Music has been part of Samantha Trattner's life since she was a little girl.
"I was known as 'The Jukebox' in preschool," said Samantha. "There's nothing in the world that makes me happier."
When she was in middle school she was diagnosed with asthma. But at the end of her sophomore year of high school her symptoms got worse. She was hospitalized and then diagnosed with vocal cord dysfunction -- a syndrome that causes asthma-like symptoms as a result of abnormal closure of the vocal cords.
Doctors told Samantha her singing days were over.
"I literally broke down and I started crying," she recalled.
Samantha refused to accept it. She went to speech pathologist Dr. Celia Santini at the Florida Hospital Sports Center and Rehab, who helped her get her voice back with simple breathing exercises.
"There's a spasm, a tightness, an involuntary contraction in spasming of the vocal cords that causes them to close," said Santini.
"She actually taught me an exercise that I like to call birthday cake. It's where you press your lips together very tightly and breath out first and then you suck a little bit of air back in and then you breath out again. And slowly you relax your lips, a little bit more each time until you're breathing normally again," Samantha described.
After a few sessions, Samantha couldn't believe the results. She took her new found confidence to the stage, winning first place at a national songwriting competition where she sang a song she wrote about her struggle with vocal cord dysfunction.
"That's the best feeling in the world, knowing that I can help someone else," said Samantha.
MORE INFORMATION ON VOCAL CHORD DYSFUNCTION:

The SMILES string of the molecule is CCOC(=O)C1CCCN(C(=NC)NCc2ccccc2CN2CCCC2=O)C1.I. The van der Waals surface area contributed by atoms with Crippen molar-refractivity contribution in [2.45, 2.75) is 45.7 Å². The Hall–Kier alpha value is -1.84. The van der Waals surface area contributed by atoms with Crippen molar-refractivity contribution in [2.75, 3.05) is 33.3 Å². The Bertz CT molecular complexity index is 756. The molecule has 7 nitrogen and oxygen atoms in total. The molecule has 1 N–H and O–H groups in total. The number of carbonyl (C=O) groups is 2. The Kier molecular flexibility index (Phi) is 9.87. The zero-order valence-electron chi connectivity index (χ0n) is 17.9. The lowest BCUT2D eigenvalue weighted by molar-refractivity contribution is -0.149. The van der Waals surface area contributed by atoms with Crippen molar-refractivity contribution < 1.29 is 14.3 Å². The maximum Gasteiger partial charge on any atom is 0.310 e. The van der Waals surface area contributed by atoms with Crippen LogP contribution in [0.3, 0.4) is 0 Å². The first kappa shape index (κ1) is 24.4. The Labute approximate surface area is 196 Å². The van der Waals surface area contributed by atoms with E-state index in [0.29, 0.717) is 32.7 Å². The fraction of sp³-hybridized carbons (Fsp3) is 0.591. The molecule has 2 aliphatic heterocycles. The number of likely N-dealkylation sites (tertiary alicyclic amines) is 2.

BACKGROUND: Although the passion of Samantha Trattner's life, it was her vocal chords that were negatively impacting her health. Vocal chord dysfunction is a hidden, yet common and usually unsuspected, condition of the throat in which one experiences a closing or choking sensation that can strike at any age. Vocal chord dysfunction (VCD) is also known as paradoxical vocal fold-motion which is characterized as an abnormal adduction of the vocal chords during the respiratory cycle. (Source: Medline Plus)
CAUSES: VCD "episodes" can be triggered suddenly, or come on gradually. Many different things can trigger an episode. The primary causes for a VCD episode are believed to be gastroesophageal reflux disease (GERD), extra-esophageal reflux (EERD), exposure to inhaled allergens, post nasal drip, exercise, or neurological conditions that can cause difficulty inhaling only during waking. This disorder has been observed throughout the lifespan, from infants through old age, with the observation of its occurrence in infants leading clinicians to believe that a physiological cause is likely, such as reflux or allergy. (Source: Mayo Clinic)
DISTINGUISHING VCD: VCD is often characterized as being similar to asthma and is commonly treated with high-dose inhaled or systemic corticosteroids, bronchodilators, multiple emergency room visits, hospitalizations, and, in somecases, intubation. Patients with VCD can be distinguished from those with asthma because the localization of airflow obstruction to the laryngeal area. Limited opportunity exists however, when determining whether a patient has asthma or VCD because both groups have symptoms of wheezing, cough, and dyspnea. When Samantha was in middle school she was diagnosed with asthma but in high school her symptoms worsened. She was hospitalized and then diagnosed with VCD. (Source: Mayo Clinic)
SPEECH THERAPHY: Speech therapy involves teaching the patient vocal cord relaxation techniques and breathing exercises. These procedures have proved to be very successful and are combined with psychological support in difficult cases. A speech therapist effectively teaches and communicates a comprehensive speech therapy plan with appropriate breathing exercises. If the patient can not find a knowledgeable speech therapist, they can be taught a breathing relaxation exercise with the use of a simple handout. (Source: Medline Plus)
For more information, contact Ashley White at Florida Hospital by calling (407) 303-8214 or email email@example.com.